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transfusion

[trans-fyoo-zhuh n] /trænsˈfyu ʒən/
noun
1.
the act or process of transfusing.
2.
Medicine/Medical. the direct transferring of blood, plasma, or the like into a blood vessel.
Origin
1570-1580
1570-80; < Latin trānsfūsiōn- (stem of trānsfūsiō) decanting, intermingling, equivalent to trānsfūs(us) (see transfuse) + -iōn- -ion
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Based on the Random House Dictionary, © Random House, Inc. 2014.
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British Dictionary definitions for trans-fusion

transfusion

/trænsˈfjuːʒən/
noun
1.
the act or an instance of transfusing
2.
the injection of blood, blood plasma, etc, into the blood vessels of a patient
Collins English Dictionary - Complete & Unabridged 2012 Digital Edition
© William Collins Sons & Co. Ltd. 1979, 1986 © HarperCollins
Publishers 1998, 2000, 2003, 2005, 2006, 2007, 2009, 2012
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Word Origin and History for trans-fusion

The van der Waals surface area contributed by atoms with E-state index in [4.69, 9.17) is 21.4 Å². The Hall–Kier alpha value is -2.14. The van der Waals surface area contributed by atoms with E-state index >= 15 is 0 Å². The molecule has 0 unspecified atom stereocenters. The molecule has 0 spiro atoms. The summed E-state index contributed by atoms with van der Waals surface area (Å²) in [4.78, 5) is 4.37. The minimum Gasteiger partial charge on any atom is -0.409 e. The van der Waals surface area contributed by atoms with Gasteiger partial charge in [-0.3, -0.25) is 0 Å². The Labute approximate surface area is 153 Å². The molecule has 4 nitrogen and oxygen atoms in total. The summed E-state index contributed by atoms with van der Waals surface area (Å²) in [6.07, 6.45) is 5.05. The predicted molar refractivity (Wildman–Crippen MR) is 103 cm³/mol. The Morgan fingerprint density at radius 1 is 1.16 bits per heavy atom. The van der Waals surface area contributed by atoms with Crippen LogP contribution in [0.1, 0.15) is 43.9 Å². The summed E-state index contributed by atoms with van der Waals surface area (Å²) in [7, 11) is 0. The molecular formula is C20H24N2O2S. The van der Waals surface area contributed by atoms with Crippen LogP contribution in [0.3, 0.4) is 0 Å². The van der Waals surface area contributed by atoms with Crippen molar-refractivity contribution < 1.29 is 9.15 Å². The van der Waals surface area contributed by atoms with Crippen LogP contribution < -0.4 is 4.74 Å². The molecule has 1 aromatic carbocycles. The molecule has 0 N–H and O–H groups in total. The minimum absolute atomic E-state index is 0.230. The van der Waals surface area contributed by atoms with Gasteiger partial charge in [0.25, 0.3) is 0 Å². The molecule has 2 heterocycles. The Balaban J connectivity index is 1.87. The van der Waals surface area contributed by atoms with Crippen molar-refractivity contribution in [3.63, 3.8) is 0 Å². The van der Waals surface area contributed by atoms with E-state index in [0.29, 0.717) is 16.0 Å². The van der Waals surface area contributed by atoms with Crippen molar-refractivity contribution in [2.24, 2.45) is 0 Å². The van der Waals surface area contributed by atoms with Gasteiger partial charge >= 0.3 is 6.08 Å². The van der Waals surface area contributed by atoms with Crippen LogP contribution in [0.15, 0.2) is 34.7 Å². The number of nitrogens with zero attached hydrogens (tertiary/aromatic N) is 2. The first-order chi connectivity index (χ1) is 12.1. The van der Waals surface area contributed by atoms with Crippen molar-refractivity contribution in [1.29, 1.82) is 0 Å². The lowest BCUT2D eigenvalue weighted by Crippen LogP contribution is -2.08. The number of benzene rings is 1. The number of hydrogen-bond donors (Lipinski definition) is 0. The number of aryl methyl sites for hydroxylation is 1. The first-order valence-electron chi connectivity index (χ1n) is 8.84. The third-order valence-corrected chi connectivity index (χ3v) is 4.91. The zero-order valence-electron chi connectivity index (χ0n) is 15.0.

transfusion

n.

1570s, "action of pouring liquid from one vessel to another," from Latin transfusionem (nominative transfusio), noun of action from transfusus (see transfuse). Sense of "transfering of blood from one individual to another" first recorded 1640s.

Online Etymology Dictionary, © 2010 Douglas Harper
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trans-fusion in Medicine

transfusion trans·fu·sion (trāns-fyōō'zhən)
n.

  1. The transfer of whole blood or blood products from one individual to another.

  2. The intravascular injection of physiological saline solution.

The American Heritage® Stedman's Medical Dictionary
Copyright © 2002, 2001, 1995 by Houghton Mifflin Company. Published by Houghton Mifflin Company.
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trans-fusion in Science
transfusion
  (trāns-fy'zhən)   
The transfer of blood or a component of blood, such as red blood cells, plasma, or platelets, from one person to another to replace losses caused by injury, surgery, or disease. Donated blood products are tested for blood type and certain infectious diseases and stored in blood banks until they are used. The blood of the donor is shown to be histologically compatible, or crossmatched, with that of the recipient before transfusion. See more at Rh factor. See Note at blood type.
The American Heritage® Science Dictionary
Copyright © 2002. Published by Houghton Mifflin. All rights reserved.
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